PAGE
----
ICLN vs. QCLN: 2 Distinct Approaches To Clean Energy Investing

As oil prices continue to climb higher due to the Russia/Ukraine conflict, clean energy investments are getting another look. The EIA estimates that electricity generation from renewable sources could grow by 20% annually over the next few years. Read on to learn more about two clean energy ETFs, ICLN and QLCN, that aim to take advantage of this trend.

David Dierking   Updated March 17th, 2022

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ICLN vs. QCLN: Strategy overview

The iShares Global Clean Energy ETF (ICLN) tracks an index composed of global equities in the clean energy sector, including solar, wind, and other renewable sources. It applies exclusionary screens for controversial weapons, military contracting, tobacco, coal, oil, shale, and arctic oil and gas exploration. The final index consists of up to 100 companies weighted based on both market cap and a clean energy exposure score. Stocks with higher scores receive greater weighting in the portfolio.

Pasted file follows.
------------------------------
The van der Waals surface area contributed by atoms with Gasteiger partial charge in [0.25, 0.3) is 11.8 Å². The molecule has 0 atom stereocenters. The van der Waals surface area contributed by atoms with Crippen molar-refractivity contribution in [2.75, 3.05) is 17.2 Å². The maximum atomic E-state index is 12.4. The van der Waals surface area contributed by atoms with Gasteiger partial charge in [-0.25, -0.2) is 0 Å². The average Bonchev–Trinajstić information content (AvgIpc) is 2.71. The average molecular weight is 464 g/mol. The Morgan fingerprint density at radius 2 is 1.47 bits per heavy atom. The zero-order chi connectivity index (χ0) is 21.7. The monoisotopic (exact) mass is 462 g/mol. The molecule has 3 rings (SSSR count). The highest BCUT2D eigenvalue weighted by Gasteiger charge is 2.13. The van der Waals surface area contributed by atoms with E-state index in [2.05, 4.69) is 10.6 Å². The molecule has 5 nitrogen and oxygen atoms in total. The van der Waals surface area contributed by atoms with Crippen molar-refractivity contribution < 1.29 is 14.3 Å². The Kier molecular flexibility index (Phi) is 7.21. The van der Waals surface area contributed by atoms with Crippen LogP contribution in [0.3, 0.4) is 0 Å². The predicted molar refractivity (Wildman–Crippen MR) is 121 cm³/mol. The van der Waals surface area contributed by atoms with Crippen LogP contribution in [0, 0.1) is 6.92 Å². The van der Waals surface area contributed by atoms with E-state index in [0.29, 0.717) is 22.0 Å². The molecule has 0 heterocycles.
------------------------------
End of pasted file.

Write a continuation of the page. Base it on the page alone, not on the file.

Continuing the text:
The First Trust NASDAQ Clean Edge Green Energy ETF (QCLN) tracks an index of clean energy companies that engage in the manufacturing, development, distribution, and installation of emerging clean-energy technologies. These can include solar, wind, advanced batteries, fuel cells, and electric vehicles. Holdings within the portfolio are market cap-weighted. According to the index’s methodology, qualifying components must have a “demonstrated ability to capture the potential of the clean-energy sector by receiving a majority (50% or more) of its revenue from clean-energy and low-carbon activities.”

FundiShares Global Clean Energy ETF (ICLN)First Trust NASDAQ Clean Edge Green Energy ETF (QCLN)
MethodologyPassivePassive
IndexS&P Global Clean Energy IndexNASDAQ Clean Edge Green Energy Index
WeightingModified market capMarket cap
Inception DateJune 2008February 2007
Assets Under Management$5.2bn$2.0bn

ICLN vs. QCLN: Top holdings

There is some overlap between ICLN and QCLN, but these two funds are quite different. Both ETFs have five holdings that account for greater than 5% of their respective portfolios. Within the top 10, Enphase Energy, SolarEdge Technologies, and Plug Power are common to both funds.

At the sector level, the funds look quite different. ICLN has the majority of its assets invested in three industries – utilities, industrials, and tech. QCLN tilts much more towards tech and other growth-oriented names.